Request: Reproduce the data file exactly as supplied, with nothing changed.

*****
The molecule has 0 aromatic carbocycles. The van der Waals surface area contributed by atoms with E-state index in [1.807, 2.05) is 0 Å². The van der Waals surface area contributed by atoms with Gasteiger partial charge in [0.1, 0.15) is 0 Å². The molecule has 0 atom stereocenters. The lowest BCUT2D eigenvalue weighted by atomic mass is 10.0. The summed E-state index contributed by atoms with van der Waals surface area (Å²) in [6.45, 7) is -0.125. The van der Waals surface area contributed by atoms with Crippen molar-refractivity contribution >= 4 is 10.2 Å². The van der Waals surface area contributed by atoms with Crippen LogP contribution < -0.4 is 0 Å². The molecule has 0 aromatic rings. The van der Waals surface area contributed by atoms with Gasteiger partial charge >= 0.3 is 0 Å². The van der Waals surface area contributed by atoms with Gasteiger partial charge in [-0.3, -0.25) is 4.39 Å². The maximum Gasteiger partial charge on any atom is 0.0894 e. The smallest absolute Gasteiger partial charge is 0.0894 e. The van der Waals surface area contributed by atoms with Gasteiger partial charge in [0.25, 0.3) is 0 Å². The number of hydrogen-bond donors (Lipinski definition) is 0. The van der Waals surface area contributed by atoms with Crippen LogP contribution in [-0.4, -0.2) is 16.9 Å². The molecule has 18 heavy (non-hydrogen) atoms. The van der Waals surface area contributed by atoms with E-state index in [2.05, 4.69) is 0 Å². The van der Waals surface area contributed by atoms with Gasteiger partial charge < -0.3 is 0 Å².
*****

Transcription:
The molecule has 0 aromatic carbocycles. The van der Waals surface area contributed by atoms with E-state index in [1.807, 2.05) is 0 Å². The van der Waals surface area contributed by atoms with Gasteiger partial charge in [0.1, 0.15) is 0 Å². The molecule has 0 atom stereocenters. The lowest BCUT2D eigenvalue weighted by atomic mass is 10.0. The summed E-state index contributed by atoms with van der Waals surface area (Å²) in [6.45, 7) is -0.125. The van der Waals surface area contributed by atoms with Crippen molar-refractivity contribution >= 4 is 10.2 Å². The van der Waals surface area contributed by atoms with Crippen LogP contribution < -0.4 is 0 Å². The molecule has 0 aromatic rings. The van der Waals surface area contributed by atoms with Gasteiger partial charge >= 0.3 is 0 Å². The van der Waals surface area contributed by atoms with Gasteiger partial charge in [-0.3, -0.25) is 4.39 Å². The maximum Gasteiger partial charge on any atom is 0.0894 e. The smallest absolute Gasteiger partial charge is 0.0894 e. The van der Waals surface area contributed by atoms with Gasteiger partial charge in [0.25, 0.3) is 0 Å². The number of hydrogen-bond donors (Lipinski definition) is 0. The van der Waals surface area contributed by atoms with Crippen LogP contribution in [-0.4, -0.2) is 16.9 Å². The molecule has 18 heavy (non-hydrogen) atoms. The van der Waals surface area contributed by atoms with E-state index in [2.05, 4.69) is 0 Å². The van der Waals surface area contributed by atoms with Gasteiger partial charge < -0.3 is 0 Å².